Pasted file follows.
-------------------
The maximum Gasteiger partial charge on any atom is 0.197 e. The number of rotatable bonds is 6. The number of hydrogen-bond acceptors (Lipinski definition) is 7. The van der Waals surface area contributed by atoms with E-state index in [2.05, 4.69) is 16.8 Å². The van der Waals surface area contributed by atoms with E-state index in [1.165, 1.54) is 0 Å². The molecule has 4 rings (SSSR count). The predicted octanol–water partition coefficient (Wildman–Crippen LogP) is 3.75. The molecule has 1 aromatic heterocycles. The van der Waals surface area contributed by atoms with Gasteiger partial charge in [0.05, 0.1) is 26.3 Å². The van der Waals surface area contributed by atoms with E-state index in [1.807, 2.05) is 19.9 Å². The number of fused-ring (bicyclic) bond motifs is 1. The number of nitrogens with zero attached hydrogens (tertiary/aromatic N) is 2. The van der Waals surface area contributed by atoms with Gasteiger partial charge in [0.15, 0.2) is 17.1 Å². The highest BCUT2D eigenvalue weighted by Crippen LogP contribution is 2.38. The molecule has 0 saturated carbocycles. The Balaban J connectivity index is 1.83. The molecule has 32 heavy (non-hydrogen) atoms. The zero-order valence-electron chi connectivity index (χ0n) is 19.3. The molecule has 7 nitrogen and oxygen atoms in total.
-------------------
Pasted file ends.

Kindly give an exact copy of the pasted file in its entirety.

The maximum Gasteiger partial charge on any atom is 0.197 e. The number of rotatable bonds is 6. The number of hydrogen-bond acceptors (Lipinski definition) is 7. The van der Waals surface area contributed by atoms with E-state index in [2.05, 4.69) is 16.8 Å². The van der Waals surface area contributed by atoms with E-state index in [1.165, 1.54) is 0 Å². The molecule has 4 rings (SSSR count). The predicted octanol–water partition coefficient (Wildman–Crippen LogP) is 3.75. The molecule has 1 aromatic heterocycles. The van der Waals surface area contributed by atoms with Gasteiger partial charge in [0.05, 0.1) is 26.3 Å². The van der Waals surface area contributed by atoms with E-state index in [1.807, 2.05) is 19.9 Å². The number of fused-ring (bicyclic) bond motifs is 1. The number of nitrogens with zero attached hydrogens (tertiary/aromatic N) is 2. The van der Waals surface area contributed by atoms with Gasteiger partial charge in [0.15, 0.2) is 17.1 Å². The highest BCUT2D eigenvalue weighted by Crippen LogP contribution is 2.38. The molecule has 0 saturated carbocycles. The Balaban J connectivity index is 1.83. The molecule has 32 heavy (non-hydrogen) atoms. The zero-order valence-electron chi connectivity index (χ0n) is 19.3. The molecule has 7 nitrogen and oxygen atoms in total.